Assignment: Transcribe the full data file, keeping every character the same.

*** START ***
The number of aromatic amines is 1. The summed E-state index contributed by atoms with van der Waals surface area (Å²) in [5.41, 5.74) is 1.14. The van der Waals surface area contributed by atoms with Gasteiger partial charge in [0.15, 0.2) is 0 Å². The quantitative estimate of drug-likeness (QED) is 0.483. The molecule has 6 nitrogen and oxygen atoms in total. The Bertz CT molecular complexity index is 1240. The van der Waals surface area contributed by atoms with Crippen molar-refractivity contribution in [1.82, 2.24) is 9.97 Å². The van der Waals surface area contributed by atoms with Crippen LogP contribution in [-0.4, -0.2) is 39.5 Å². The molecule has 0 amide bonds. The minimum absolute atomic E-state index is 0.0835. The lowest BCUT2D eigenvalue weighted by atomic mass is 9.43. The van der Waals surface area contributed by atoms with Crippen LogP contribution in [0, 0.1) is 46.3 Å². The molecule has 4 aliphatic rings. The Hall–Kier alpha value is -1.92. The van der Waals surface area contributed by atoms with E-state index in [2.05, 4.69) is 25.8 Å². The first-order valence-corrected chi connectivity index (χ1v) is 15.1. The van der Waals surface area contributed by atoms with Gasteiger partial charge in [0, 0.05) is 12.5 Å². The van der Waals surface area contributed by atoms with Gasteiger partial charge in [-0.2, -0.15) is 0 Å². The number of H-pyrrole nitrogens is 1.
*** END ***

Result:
The number of aromatic amines is 1. The summed E-state index contributed by atoms with van der Waals surface area (Å²) in [5.41, 5.74) is 1.14. The van der Waals surface area contributed by atoms with Gasteiger partial charge in [0.15, 0.2) is 0 Å². The quantitative estimate of drug-likeness (QED) is 0.483. The molecule has 6 nitrogen and oxygen atoms in total. The Bertz CT molecular complexity index is 1240. The van der Waals surface area contributed by atoms with Crippen molar-refractivity contribution in [1.82, 2.24) is 9.97 Å². The van der Waals surface area contributed by atoms with Crippen LogP contribution in [-0.4, -0.2) is 39.5 Å². The molecule has 0 amide bonds. The minimum absolute atomic E-state index is 0.0835. The lowest BCUT2D eigenvalue weighted by atomic mass is 9.43. The van der Waals surface area contributed by atoms with Crippen LogP contribution in [0, 0.1) is 46.3 Å². The molecule has 4 aliphatic rings. The Hall–Kier alpha value is -1.92. The van der Waals surface area contributed by atoms with E-state index in [2.05, 4.69) is 25.8 Å². The first-order valence-corrected chi connectivity index (χ1v) is 15.1. The van der Waals surface area contributed by atoms with Gasteiger partial charge in [0, 0.05) is 12.5 Å². The van der Waals surface area contributed by atoms with Gasteiger partial charge in [-0.2, -0.15) is 0 Å². The number of H-pyrrole nitrogens is 1.